Inheritance Fraud

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Inheritance fraud usually occurs when you are told that someone very rich has died and you are in line to receive a huge inheritance. A fraudster who claims to be a Business Relations Manager from an overseas bank or legal official contacts you through email or a letter stating that a person sharing your family name has died and left behind a vast amount of money. The fraudster suggests that as you share the same family name as the deceased, you can be the beneficiary of the estate and rather than handing any 'Inheritance Tax' over to the government you can split the inheritance with the fraudster.

The fraudster will emphasise the need for secrecy and warn you not to tell anyone else about the deal. To hurry you into making a hasty decision, they will also stress the need to act quickly.

If you respond to the fraudster, they will ask you to pay various fees — for example: taxes, legal fees, banking fees etc. — so they can release your non-existent inheritance. Each time you make a payment, the fraudsters will come up with a reason why the inheritance cannot be paid out unless you make another payment. If you ask, they will also give you reasons why the fees cannot be taken from your inheritance and have to be paid up front.

If you become reluctant to pay a fee or suggest you cannot afford it, the fraudsters will put pressure on you by reminding you how close you are to receiving a sum of money much greater than the fees you've already handed over, and of how much you've already paid out. The fraudsters may also ask for your bank details so they can pay the inheritance directly into your bank account. If you hand over your bank details, the fraudsters can use them to empty your account.

You could be a victim of inheritance fraud if:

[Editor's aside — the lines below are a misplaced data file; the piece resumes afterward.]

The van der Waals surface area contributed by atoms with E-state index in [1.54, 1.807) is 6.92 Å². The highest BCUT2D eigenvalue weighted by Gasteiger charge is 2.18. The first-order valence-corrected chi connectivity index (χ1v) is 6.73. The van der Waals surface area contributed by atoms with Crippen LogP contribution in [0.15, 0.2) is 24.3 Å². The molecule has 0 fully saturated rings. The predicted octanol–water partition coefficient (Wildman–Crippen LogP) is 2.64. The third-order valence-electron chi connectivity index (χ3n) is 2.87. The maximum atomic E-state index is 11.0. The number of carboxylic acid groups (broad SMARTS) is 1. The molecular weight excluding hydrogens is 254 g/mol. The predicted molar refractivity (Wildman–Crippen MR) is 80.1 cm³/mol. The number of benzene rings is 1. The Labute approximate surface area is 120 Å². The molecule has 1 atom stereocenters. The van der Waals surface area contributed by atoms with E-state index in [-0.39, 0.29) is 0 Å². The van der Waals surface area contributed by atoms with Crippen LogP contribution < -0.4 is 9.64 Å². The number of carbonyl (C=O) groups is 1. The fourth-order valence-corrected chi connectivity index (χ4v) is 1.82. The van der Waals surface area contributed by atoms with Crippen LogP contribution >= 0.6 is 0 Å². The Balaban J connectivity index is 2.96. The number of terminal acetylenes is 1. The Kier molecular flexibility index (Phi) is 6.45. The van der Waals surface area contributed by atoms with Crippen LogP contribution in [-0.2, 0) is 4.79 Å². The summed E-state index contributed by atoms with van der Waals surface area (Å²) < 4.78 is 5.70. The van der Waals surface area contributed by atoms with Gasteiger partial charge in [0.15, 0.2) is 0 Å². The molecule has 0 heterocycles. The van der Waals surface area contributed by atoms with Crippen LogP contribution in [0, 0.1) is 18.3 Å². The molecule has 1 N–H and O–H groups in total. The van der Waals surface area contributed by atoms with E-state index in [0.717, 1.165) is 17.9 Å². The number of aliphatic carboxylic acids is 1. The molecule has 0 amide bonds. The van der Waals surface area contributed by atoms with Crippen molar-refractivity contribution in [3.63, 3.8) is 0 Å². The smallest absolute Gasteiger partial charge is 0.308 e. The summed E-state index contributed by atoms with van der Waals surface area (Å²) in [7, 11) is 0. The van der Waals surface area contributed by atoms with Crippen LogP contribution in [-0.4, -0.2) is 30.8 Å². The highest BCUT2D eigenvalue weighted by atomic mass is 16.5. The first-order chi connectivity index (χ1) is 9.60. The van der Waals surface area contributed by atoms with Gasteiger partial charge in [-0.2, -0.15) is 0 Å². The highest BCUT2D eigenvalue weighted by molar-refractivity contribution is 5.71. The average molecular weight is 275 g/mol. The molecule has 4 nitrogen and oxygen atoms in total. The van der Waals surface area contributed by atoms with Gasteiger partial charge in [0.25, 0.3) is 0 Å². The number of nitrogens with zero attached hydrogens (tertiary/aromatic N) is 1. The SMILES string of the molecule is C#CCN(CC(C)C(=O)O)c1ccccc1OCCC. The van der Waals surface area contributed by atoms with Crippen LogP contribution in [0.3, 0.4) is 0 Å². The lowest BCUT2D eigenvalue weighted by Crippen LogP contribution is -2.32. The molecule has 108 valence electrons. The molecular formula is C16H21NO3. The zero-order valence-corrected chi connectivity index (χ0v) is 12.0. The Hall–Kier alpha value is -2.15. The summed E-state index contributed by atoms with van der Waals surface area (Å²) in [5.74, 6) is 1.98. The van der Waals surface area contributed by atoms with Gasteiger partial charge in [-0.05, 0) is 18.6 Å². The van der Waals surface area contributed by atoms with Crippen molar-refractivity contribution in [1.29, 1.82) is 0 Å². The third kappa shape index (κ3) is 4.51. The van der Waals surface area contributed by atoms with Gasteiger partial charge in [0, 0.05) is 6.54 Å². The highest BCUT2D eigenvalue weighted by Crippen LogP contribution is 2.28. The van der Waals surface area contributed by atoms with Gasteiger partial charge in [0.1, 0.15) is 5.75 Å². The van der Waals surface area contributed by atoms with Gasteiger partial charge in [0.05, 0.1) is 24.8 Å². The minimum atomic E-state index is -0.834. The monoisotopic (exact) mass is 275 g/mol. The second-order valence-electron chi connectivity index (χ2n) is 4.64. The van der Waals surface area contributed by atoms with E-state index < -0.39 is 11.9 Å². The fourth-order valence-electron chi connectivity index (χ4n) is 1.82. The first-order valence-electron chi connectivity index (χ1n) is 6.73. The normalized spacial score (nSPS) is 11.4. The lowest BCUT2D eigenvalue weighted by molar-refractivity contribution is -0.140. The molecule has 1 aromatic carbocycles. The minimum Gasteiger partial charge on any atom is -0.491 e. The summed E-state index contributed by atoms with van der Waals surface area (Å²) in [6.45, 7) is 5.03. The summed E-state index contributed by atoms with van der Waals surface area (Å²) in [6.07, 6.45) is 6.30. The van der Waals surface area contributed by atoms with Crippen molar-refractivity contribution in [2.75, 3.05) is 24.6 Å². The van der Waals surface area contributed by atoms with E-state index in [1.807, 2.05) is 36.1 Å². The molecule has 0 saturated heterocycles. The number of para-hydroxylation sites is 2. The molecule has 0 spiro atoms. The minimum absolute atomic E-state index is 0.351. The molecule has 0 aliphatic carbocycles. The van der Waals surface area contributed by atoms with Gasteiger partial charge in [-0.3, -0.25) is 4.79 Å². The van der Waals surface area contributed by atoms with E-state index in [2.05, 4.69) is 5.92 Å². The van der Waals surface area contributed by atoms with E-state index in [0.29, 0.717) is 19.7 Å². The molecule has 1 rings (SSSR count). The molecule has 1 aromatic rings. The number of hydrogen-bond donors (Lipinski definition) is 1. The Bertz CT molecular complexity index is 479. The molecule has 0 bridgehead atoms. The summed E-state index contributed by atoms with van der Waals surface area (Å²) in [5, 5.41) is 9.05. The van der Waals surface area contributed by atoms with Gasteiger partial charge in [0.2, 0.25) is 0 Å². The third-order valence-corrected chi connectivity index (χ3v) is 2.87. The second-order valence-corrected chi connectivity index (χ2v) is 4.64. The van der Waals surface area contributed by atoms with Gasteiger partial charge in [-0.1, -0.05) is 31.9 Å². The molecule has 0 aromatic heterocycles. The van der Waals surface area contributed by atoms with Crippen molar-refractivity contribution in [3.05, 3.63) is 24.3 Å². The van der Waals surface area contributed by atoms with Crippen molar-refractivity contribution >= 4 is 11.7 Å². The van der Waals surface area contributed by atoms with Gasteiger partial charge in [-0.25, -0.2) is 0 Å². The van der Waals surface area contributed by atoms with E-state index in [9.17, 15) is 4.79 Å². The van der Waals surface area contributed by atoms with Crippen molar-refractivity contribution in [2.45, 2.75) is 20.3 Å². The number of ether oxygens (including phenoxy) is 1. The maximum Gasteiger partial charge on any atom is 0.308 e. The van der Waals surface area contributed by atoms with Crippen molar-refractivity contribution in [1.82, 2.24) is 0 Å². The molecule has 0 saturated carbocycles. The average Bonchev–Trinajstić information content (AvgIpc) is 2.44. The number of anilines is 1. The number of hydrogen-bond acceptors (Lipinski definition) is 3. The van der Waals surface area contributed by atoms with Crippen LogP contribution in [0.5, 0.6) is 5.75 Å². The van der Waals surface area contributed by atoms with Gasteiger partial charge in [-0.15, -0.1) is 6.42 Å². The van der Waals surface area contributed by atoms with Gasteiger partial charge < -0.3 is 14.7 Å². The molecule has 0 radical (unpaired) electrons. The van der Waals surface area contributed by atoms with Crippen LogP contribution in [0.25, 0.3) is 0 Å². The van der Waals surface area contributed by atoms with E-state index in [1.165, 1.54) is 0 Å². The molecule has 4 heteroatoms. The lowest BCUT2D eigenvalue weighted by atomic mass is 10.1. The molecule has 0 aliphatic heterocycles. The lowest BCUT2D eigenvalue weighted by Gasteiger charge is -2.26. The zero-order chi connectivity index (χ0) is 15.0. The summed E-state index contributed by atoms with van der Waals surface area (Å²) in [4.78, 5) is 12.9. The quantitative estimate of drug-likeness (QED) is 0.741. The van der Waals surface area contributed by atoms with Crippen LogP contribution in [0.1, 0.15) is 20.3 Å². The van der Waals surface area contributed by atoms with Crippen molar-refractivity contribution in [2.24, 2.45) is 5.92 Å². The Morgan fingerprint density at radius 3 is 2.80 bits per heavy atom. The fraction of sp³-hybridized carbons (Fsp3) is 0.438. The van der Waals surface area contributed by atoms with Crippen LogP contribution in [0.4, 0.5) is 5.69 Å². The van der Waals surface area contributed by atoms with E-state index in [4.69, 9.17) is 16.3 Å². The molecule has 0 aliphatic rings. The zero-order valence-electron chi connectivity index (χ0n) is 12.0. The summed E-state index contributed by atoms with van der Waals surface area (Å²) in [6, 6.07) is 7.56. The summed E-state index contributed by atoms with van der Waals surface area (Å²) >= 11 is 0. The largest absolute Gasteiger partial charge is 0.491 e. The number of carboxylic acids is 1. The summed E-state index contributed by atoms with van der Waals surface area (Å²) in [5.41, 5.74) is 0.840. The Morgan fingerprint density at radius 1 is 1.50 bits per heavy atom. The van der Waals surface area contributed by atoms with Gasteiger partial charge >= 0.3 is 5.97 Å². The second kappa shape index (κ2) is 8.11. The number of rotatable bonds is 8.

• You've received an email or letter informing you that someone you may be related to has died without leaving a will and you may be in line to inherit.
  • You've paid fees to 'research specialists' who offer to sell you an estate report that includes information on the inheritance and how you can claim it.

What should you do if you're a victim of inheritance fraud?

  • End all further contact with the fraudsters. Don't send them any more money. Don't give them your bank details.
  • If you have already given the fraudsters your bank account details, alert your bank immediately.
  • If you receive any threats from the fraudsters once you have stopped co-operating with them, alert the police immediately.

Be aware that you're now likely to be a target for other frauds. Fraudsters often share details about people they have successfully targeted or approached, using different identities to commit further frauds. People who have already fallen victim to fraudsters are particularly vulnerable to the fraud recovery fraud. This is when fraudsters contact people who've already lost money through fraud and claim to be law enforcement officers or lawyers. They'll advise the victim that they can help them recover their lost money — but request a fee.

Protect yourself against inheritance fraud

  • Although there are legitimate companies who make a living by tracking down heirs, they do not do it in this way. If you are asked for a fee for a report, it is very likely to be bogus.
  • Letters/documents provided by the fraudsters are generally badly written. Look out for spelling mistakes and poor grammar.
  • Beware if you are asked to contact a webmail address such as @Yahoo or @Hotmail. As a rule, legitimate law firms do not use them.
  • As in most cases of fraud, if the promise seems too good to be true, it most probably is.